45th over: England 280-5 (Dunkley 11, Wyatt 2) The good news for New Zealand is that they now have two new batters at the crease. The bad news is that one of them is Danni Wyatt, who has been on fire as England’s finisher. And the other is Sophia Dunkley, who’s been out of nick but looks in the mood as she goes down on one knee to pull Tahuhu for a rasping four.
44th over: England 269-5 (Dunkley 5, Wyatt 0) The ball before Beaumont was out, Dunkley was dropped – a tough chance that went high to Penfold at backward point, but still, the seventh of the day. The bowlers have engineered 12 wickets, and yet they’re only halfway through the England batting order.
Wicket! Beaumont c Bates b Rowe 102 (England 268-5)
Out of nowhere, Beaumont mis-times a wallop down the ground and is well caught by Suzie Bates, tumbling forward at mid-on. She gets that warm applause all over again.
43rd over: England 265-4 (Beaumont 101, Dunkley 2) So there’s some joy at last for Devine, who also manages to get the plug in. Jones was excellent, but she’ll be kicking herself for not getting the hundred that was beckoning to her.
Wicket! Jones c Tahuhu b Devine 60 (England 262-4)
Against the run of play, Jones holes out to deep mid-off.
A hundred for Tammy Beaumont!
42nd over: England 262-3 (Beaumont 100, Jones 60) Rowe comes back, but nothing can stop Beaumont reaching her hundred. She goes for a hard-run two, waves her bat, gets a hug from Jones, doffs her helmet and basks in the warm applause of her home crowd. She has 100 off 111 balls with 11 fours.
41st over: England 254-3 (Beaumont 95, Jones 57) Devine manages to turn the tap down, conceding only four singles, but England are now eyeing 325.
40th over: England 251-3 (Beaumont 93, Jones 56) With Jones making a lot of noise, Beaumont has been on rhythm guitar for the last few numbers, but now she takes the lead again. Tahuhu returns at the other end and Beaumont treats her like a part-timer, belting her down the ground for three imperious fours. She hits the ball so hard that she does herself an injury, to her back, and gets a bit of manipulation from the physio.
39th over: England 238-3 (Beaumont 80, Jones 56) Devine changes tack again, taking Tahuhu off and bringing herself back. It makes no difference as Jones spots a full toss and carts it to cow corner, where the fielder makes a half-stop that doesn’t prevent a four. The run-rate, which chugged along at 5.75 or so for ages, is now over 6.
Fifty to Amy Jones!
38th over: England 230-3 (Beaumont 77, Jones 51) Devine goes back to Satterthwaite’s spin and promptly regrets it as Jones goes inside-out to loft her for six. She follows up with a cut, just late enough to go for four, and that’s her fifty off just 36 balls. Sciver was good, but Jones has been even better.
37th over: England 216-3 (Beaumont 75, Jones 39) Lea Tahuhu is back, but her radar is still off. A ball that’s shaping as a legside wide turns into a four as Jones gets a tickle and brings up the fifty partnership off only 52 balls. The cameras find some kids playing cricket on the boundary, which is a lovely sight – except that they’re all boys.
36th over: England 209-3 (Beaumont 73, Jones 34) It’s been a while since there was a dropped catch – but hello, here we go again. Jensen tucks Jones up and the ball comes straight back to her. She gets her hands to it but can’t cling on. Story of the innings.
35th over: England 206-3 (Beaumont 71, Jones 33) Rowe goes off to nurse her wounded pride, handing over to Penfold. Jones plays that pull of hers again, twice – an orthodox one to deep square and then a cross-court forehand that whizzes past a rather surprised mid-on. Like Sciver, Jones has raced into the 30s.
34th over: England 195-3 (Beaumont 69, Jones 24) Five off the over from Jensen, which suits both teams: no more carnage as yet, but no loss of momentum either.
33rd over: England 190-3 (Beaumont 66, Jones 22) One reason why England have won this series is their game management. After scoring only 11 off four overs, they need a big one and they get it as Amy Jones targets the blameless Rowe. Two cover drives and a pull, all placed with ruthless precision: that’s 15 off the over and suddenly NZ are under the cosh again.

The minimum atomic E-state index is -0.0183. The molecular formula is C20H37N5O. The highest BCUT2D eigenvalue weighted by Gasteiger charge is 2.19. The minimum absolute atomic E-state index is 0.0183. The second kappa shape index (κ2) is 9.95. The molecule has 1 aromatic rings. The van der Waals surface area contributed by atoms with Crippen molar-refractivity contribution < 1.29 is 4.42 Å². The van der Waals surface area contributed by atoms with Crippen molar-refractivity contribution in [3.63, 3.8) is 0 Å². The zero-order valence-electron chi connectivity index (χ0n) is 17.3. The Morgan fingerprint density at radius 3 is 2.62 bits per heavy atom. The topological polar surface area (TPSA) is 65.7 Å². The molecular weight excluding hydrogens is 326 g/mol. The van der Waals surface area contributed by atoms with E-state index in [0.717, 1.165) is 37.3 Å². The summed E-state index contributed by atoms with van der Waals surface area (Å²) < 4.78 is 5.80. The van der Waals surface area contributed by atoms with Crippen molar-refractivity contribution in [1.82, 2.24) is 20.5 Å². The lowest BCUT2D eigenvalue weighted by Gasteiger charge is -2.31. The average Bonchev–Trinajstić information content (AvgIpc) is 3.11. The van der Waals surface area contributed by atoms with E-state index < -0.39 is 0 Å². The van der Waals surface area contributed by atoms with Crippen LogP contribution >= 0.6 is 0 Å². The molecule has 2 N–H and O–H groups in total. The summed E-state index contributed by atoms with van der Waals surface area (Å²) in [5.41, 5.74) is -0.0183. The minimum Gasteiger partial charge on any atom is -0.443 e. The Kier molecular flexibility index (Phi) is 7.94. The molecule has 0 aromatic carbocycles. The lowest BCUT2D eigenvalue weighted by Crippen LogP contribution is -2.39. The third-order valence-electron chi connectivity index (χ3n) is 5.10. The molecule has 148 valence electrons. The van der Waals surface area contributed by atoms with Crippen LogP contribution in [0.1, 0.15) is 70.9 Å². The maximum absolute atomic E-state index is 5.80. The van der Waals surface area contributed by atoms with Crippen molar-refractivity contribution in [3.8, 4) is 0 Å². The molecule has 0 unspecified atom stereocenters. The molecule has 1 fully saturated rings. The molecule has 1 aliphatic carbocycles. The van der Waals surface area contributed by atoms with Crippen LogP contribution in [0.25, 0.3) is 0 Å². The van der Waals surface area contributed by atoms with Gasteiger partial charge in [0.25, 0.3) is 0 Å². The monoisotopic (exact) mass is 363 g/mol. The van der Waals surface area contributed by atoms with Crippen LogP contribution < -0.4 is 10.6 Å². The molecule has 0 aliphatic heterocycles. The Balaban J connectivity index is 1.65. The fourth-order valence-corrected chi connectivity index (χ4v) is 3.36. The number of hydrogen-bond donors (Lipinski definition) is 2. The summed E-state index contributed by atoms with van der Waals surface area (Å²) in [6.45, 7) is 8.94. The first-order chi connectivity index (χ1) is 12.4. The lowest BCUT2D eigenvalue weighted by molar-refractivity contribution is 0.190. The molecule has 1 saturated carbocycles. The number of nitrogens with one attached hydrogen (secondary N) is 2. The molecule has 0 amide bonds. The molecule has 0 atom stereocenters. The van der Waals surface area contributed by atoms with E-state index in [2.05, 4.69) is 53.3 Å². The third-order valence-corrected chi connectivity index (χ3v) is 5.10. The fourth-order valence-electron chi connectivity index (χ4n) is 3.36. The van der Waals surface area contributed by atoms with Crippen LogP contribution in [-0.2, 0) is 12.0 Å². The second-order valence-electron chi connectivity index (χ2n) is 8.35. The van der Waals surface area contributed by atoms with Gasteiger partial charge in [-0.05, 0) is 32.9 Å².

32nd over: England 175-3 (Beaumont 65, Jones 8) Another two-run over, from Jensen, as the New Zealanders manage to exert a gentle squeeze.
31st over: England 173-3 (Beaumont 64, Jones 7) Just two from Rowe’s over. And that’s drinks, with England still sitting pretty but NZ not out of this yet.
As Andrew Benton was on the email, I asked him for his moment of the summer. His answer is a bit of a cheat, but a good one. “My moment is one that is spread throughout the summer,” he says. “The free online video coverage! Its brilliance was encapsulated by the first of Gloucs’ matches at the Cheltenham festival in July (vs Middlesex), when there were no high cameras, and the whole coverage was at eye level – as close to being there as you could get from your computer screen! I do hope they keep the free video coverage next year. They’d be bonkers not to.” Agreed, it’s been great.
30th over: England 171-3 (Beaumont 64, Jones 6) Sophie Devine brings back Hayley Jensen with her low-slung medium-pacers. That’s fine by Jones, who works her past midwicket for a first boundary.
29th over: England 166-3 (Beaumont 64, Jones 1) Amy Jones comes out to join Tammy Beaumont, who just keeps rolling along.
Wicket! Sciver LBW b Rowe 39 (England 165-3)
Cometh the hour, cometh Hannah Rowe. She has one LBW appeal turned down but the next is successful as Sciver plays all round a straight ball. Sciver reviews, hoping it’s too high, but the verdict is umpire’s call. For a batter who was way out of form an hour ago, that was a superb innings.
28th over: England 164-2 (Beaumont 64, Sciver 39) Satterthwaite drops short, inviting Sciver to launch into that cut of hers. The partnership has raced to 68 and New Zealand badly need to break it.
27th over: England 157-2 (Beaumont 63, Sciver 33) Penfold is going to be a star with her height and pace, but like almost every young fast bowler she will need to add some consistency. In this over she drops short, playing to Beaumont’s strength on the pull, and gives away two wides.
An email from Andrew Benton. “Could it be time,” he wonders, “to bring back the term ‘butterfingers’? It was a stalwart of the Beano when I was a lad, and seems suddenly appropriate today.” It does, though as we drift away from dairy products it may have to be ICan’tBelieveIt’sNotButterfingers.
26th over: England 149-2 (Beaumont 58, Sciver 32) The batters have got a taste for Satterthwaite, helping themselves to four singles and a two.
25th over: England 143-2 (Beaumont 54, Sciver 30) Devine takes herself straight off again and brings back Molly Penfold, who responds with a tight over, conceding only two. But at the halfway stage England are still in charge and on course for 300.
24th over: England 141-2 (Beaumont 53, Sciver 29) After 23 overs of right-arm seam, Devine decides it’s time for some spin. On comes Amy Satterthwaite with her off-breaks, and Sciver, spotting something only slightly short, rocks back and cuts for four. Since that nick when she was on 0, she has played herself right back into form.